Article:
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November 25, 2019

Most young kids – including infants – are getting way too much screen time

Parents are not heeding AAP recommendations, study finds

Parenting Screen Time
Screen Time Babies Hal Gatewood/

The vast majority of children in the United States get too much screen time, according to a study published by JAMA Pediatrics.

The American Academy of Pediatrics has established specific guidelines for the amount of screen time young children receive.

The recommendations – approved in 2016 – are designed to enhance brain development and avoid a number of complications linked to high screen time, including obesity, irregular sleep patterns, behavioral problems and the loss of social skills.

But it appears few parents heed those guidelines.

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An estimated 87% of infants and toddlers in the United States are getting too much screen time, according to a study published Monday in the journal JAMA Pediatrics.

The AAP recommends parents avoid exposing their children to digital media until they reach 18 months. At that point, exposure should increase gradually, capping at two hours per day for children ages 2-to-5 years old.

Yet, researchers found the average infant receives 53 minutes of screen time each day. Children between ages 1 and 3 spend 2.5 hours per day watching television, using a computer or staring a mobile device. 

Screen time keeps increasing until children hit school age, when it falls to less than 90 minutes per day.

"Our results indicate that screen habits begin early," senior author Edwina Yeung, an investigator in the epidemiology branch of the National Institute of Child Health and Human Development, said in a statement. "This finding suggests that interventions to reduce screen time could have a better chance of success if introduced early."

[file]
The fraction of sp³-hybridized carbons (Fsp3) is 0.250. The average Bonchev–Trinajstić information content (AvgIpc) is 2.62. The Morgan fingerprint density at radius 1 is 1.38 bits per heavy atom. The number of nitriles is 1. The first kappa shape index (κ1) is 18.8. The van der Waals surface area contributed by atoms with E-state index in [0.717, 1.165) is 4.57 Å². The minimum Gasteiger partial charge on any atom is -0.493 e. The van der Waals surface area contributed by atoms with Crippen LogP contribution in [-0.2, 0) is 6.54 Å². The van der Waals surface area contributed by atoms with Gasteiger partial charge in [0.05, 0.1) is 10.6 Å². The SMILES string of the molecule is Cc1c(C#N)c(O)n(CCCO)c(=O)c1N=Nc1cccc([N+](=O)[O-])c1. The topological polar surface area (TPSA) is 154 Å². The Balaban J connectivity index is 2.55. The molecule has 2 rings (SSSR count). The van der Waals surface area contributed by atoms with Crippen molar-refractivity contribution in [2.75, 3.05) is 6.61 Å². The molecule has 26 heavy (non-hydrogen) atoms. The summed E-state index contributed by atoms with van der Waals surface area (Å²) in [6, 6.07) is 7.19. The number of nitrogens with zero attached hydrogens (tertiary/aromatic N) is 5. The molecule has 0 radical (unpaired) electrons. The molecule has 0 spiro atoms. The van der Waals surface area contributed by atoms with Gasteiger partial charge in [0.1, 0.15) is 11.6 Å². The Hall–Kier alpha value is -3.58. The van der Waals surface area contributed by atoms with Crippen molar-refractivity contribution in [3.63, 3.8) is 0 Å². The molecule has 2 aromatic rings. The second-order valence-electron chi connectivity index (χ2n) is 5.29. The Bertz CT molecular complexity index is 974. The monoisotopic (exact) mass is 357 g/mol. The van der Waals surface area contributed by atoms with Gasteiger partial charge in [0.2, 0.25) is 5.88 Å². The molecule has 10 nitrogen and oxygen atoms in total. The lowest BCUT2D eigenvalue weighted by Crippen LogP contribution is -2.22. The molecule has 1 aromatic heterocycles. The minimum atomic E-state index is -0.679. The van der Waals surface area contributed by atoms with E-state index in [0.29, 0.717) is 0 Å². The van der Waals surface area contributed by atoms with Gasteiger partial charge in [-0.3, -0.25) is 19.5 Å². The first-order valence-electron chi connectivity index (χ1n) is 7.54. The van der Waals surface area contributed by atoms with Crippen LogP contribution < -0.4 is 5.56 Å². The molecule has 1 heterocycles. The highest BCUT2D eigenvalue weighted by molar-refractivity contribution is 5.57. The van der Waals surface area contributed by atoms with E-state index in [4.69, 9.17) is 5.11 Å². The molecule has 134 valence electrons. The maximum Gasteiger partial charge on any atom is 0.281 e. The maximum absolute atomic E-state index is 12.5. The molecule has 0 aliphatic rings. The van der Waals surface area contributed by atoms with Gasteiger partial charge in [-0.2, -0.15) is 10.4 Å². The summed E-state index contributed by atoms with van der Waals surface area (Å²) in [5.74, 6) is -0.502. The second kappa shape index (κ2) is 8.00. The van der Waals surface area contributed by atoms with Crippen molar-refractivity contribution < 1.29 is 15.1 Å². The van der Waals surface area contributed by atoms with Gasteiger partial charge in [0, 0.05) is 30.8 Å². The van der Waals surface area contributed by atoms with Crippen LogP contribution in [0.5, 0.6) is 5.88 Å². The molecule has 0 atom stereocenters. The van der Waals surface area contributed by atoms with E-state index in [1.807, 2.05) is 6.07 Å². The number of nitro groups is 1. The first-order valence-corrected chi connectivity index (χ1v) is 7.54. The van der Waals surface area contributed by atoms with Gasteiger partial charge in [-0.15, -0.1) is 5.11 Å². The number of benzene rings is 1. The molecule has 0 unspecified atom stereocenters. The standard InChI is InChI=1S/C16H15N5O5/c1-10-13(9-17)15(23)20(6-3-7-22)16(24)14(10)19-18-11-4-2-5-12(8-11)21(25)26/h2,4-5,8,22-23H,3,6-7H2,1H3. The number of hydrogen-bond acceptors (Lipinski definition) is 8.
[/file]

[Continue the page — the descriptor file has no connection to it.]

Unstructured play is of greater brain developmental value to young children than electronic media, according to the Mayo Clinic. Until a child hits 2 years old, they generally remember information better from a live presentation than via video.

In time, introducing some screen time can beneficial if it includes movement, music or stories. But health experts advise that it shouldn't replace play time, reading or problem-solving activities.

The AAP elaborates in its recommendations:

The AAP recommends parents prioritize creative, unplugged playtime for infants and toddlers. Some media can have educational value for children starting at around 18 months of age, but it's critically important that this be high-quality programming, such as the content offered by Sesame Workshop and PBS. Parents of young children should watch media with their child, to help children understand what they are seeing.

For school-aged children and adolescents, the idea is to balance media use with other healthy behaviors.

For the study, researchers analyzed data from the Upstate KIDS Study, which initially tracked the development of children conceived after infertility treatments and born in New York from 2008 to 2010. The study included the mothers of almost 4,000 children willing to answer questions about their children's screen habits at 12, 18, 24, 30 and 36 months old.

Children born to parents who only had a high school diploma were more than twice as likely to rank among those with the most screen exposure, researchers found. So were children who received home-based care. Children born to first-time mothers were almost twice as likely to be among those with the highest screen time.

The study was conducted by researchers at the National Institutes of Health, the University of Albany and the New York University Langone Medical Center.

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